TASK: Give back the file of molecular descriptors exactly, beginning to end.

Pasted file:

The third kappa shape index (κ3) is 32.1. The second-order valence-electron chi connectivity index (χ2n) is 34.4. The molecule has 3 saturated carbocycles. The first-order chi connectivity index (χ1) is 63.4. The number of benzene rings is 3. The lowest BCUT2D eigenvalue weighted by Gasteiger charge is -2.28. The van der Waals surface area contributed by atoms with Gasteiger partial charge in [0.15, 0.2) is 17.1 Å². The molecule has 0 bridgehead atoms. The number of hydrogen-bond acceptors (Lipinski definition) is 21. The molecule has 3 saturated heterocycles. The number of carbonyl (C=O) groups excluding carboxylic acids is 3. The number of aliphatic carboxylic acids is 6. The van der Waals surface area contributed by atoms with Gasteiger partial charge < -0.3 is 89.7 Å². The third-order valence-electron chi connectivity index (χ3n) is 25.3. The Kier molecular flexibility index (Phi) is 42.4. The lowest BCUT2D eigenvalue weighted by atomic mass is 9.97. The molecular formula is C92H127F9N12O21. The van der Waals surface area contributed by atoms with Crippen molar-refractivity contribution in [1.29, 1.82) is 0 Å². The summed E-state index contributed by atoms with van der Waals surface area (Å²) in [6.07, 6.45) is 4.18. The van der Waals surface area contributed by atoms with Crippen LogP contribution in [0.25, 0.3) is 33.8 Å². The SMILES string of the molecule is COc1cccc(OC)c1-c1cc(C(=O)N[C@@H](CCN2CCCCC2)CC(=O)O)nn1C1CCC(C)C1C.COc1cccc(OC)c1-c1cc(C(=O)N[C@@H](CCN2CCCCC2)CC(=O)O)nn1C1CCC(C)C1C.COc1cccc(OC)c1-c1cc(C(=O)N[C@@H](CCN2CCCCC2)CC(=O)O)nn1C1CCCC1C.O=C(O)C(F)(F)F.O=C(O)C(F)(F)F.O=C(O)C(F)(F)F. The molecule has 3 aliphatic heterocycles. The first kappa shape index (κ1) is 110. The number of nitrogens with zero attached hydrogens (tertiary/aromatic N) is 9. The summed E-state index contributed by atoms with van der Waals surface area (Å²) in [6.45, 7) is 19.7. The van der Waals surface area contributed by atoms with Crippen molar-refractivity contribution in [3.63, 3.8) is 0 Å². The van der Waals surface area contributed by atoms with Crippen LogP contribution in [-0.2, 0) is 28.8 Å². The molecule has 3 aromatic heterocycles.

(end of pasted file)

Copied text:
The third kappa shape index (κ3) is 32.1. The second-order valence-electron chi connectivity index (χ2n) is 34.4. The molecule has 3 saturated carbocycles. The first-order chi connectivity index (χ1) is 63.4. The number of benzene rings is 3. The lowest BCUT2D eigenvalue weighted by Gasteiger charge is -2.28. The van der Waals surface area contributed by atoms with Gasteiger partial charge in [0.15, 0.2) is 17.1 Å². The molecule has 0 bridgehead atoms. The number of hydrogen-bond acceptors (Lipinski definition) is 21. The molecule has 3 saturated heterocycles. The number of carbonyl (C=O) groups excluding carboxylic acids is 3. The number of aliphatic carboxylic acids is 6. The van der Waals surface area contributed by atoms with Gasteiger partial charge < -0.3 is 89.7 Å². The third-order valence-electron chi connectivity index (χ3n) is 25.3. The Kier molecular flexibility index (Phi) is 42.4. The lowest BCUT2D eigenvalue weighted by atomic mass is 9.97. The molecular formula is C92H127F9N12O21. The van der Waals surface area contributed by atoms with Crippen molar-refractivity contribution in [1.29, 1.82) is 0 Å². The summed E-state index contributed by atoms with van der Waals surface area (Å²) in [6.07, 6.45) is 4.18. The van der Waals surface area contributed by atoms with Crippen LogP contribution in [0.25, 0.3) is 33.8 Å². The SMILES string of the molecule is COc1cccc(OC)c1-c1cc(C(=O)N[C@@H](CCN2CCCCC2)CC(=O)O)nn1C1CCC(C)C1C.COc1cccc(OC)c1-c1cc(C(=O)N[C@@H](CCN2CCCCC2)CC(=O)O)nn1C1CCC(C)C1C.COc1cccc(OC)c1-c1cc(C(=O)N[C@@H](CCN2CCCCC2)CC(=O)O)nn1C1CCCC1C.O=C(O)C(F)(F)F.O=C(O)C(F)(F)F.O=C(O)C(F)(F)F. The molecule has 3 aliphatic heterocycles. The first kappa shape index (κ1) is 110. The number of nitrogens with zero attached hydrogens (tertiary/aromatic N) is 9. The summed E-state index contributed by atoms with van der Waals surface area (Å²) in [6.45, 7) is 19.7. The van der Waals surface area contributed by atoms with Crippen molar-refractivity contribution in [3.63, 3.8) is 0 Å². The van der Waals surface area contributed by atoms with Crippen LogP contribution in [-0.2, 0) is 28.8 Å². The molecule has 3 aromatic heterocycles.